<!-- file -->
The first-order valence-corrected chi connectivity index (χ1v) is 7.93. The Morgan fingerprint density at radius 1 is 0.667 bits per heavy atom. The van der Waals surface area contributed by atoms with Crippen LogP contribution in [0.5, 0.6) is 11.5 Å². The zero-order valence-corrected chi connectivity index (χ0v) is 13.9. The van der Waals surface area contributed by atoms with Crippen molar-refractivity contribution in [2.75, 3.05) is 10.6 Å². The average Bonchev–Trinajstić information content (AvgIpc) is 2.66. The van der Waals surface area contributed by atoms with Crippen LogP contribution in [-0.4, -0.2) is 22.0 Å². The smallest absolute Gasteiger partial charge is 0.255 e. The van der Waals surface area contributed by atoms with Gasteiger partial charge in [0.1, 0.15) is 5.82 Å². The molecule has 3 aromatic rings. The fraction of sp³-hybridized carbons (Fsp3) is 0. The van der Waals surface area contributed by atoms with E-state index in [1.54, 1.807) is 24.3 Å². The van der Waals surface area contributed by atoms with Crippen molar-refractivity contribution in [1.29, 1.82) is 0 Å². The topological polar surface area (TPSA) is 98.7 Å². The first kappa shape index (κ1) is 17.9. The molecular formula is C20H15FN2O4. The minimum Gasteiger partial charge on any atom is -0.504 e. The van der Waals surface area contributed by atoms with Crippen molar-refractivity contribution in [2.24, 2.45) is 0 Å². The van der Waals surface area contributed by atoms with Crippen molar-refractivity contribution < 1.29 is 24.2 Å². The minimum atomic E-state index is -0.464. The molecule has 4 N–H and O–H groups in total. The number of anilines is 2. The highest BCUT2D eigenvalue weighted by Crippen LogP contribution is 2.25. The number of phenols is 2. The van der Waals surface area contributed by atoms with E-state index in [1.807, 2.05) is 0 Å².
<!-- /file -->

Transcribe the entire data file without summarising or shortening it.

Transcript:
The first-order valence-corrected chi connectivity index (χ1v) is 7.93. The Morgan fingerprint density at radius 1 is 0.667 bits per heavy atom. The van der Waals surface area contributed by atoms with Crippen LogP contribution in [0.5, 0.6) is 11.5 Å². The zero-order valence-corrected chi connectivity index (χ0v) is 13.9. The van der Waals surface area contributed by atoms with Crippen molar-refractivity contribution in [2.75, 3.05) is 10.6 Å². The average Bonchev–Trinajstić information content (AvgIpc) is 2.66. The van der Waals surface area contributed by atoms with Crippen LogP contribution in [-0.4, -0.2) is 22.0 Å². The smallest absolute Gasteiger partial charge is 0.255 e. The van der Waals surface area contributed by atoms with Gasteiger partial charge in [0.1, 0.15) is 5.82 Å². The molecule has 3 aromatic rings. The fraction of sp³-hybridized carbons (Fsp3) is 0. The van der Waals surface area contributed by atoms with E-state index in [1.54, 1.807) is 24.3 Å². The van der Waals surface area contributed by atoms with Crippen molar-refractivity contribution in [1.29, 1.82) is 0 Å². The topological polar surface area (TPSA) is 98.7 Å². The first kappa shape index (κ1) is 17.9. The molecular formula is C20H15FN2O4. The minimum Gasteiger partial charge on any atom is -0.504 e. The van der Waals surface area contributed by atoms with Crippen molar-refractivity contribution in [2.24, 2.45) is 0 Å². The van der Waals surface area contributed by atoms with Crippen molar-refractivity contribution < 1.29 is 24.2 Å². The minimum atomic E-state index is -0.464. The molecule has 4 N–H and O–H groups in total. The number of anilines is 2. The highest BCUT2D eigenvalue weighted by Crippen LogP contribution is 2.25. The number of phenols is 2. The van der Waals surface area contributed by atoms with E-state index in [1.807, 2.05) is 0 Å².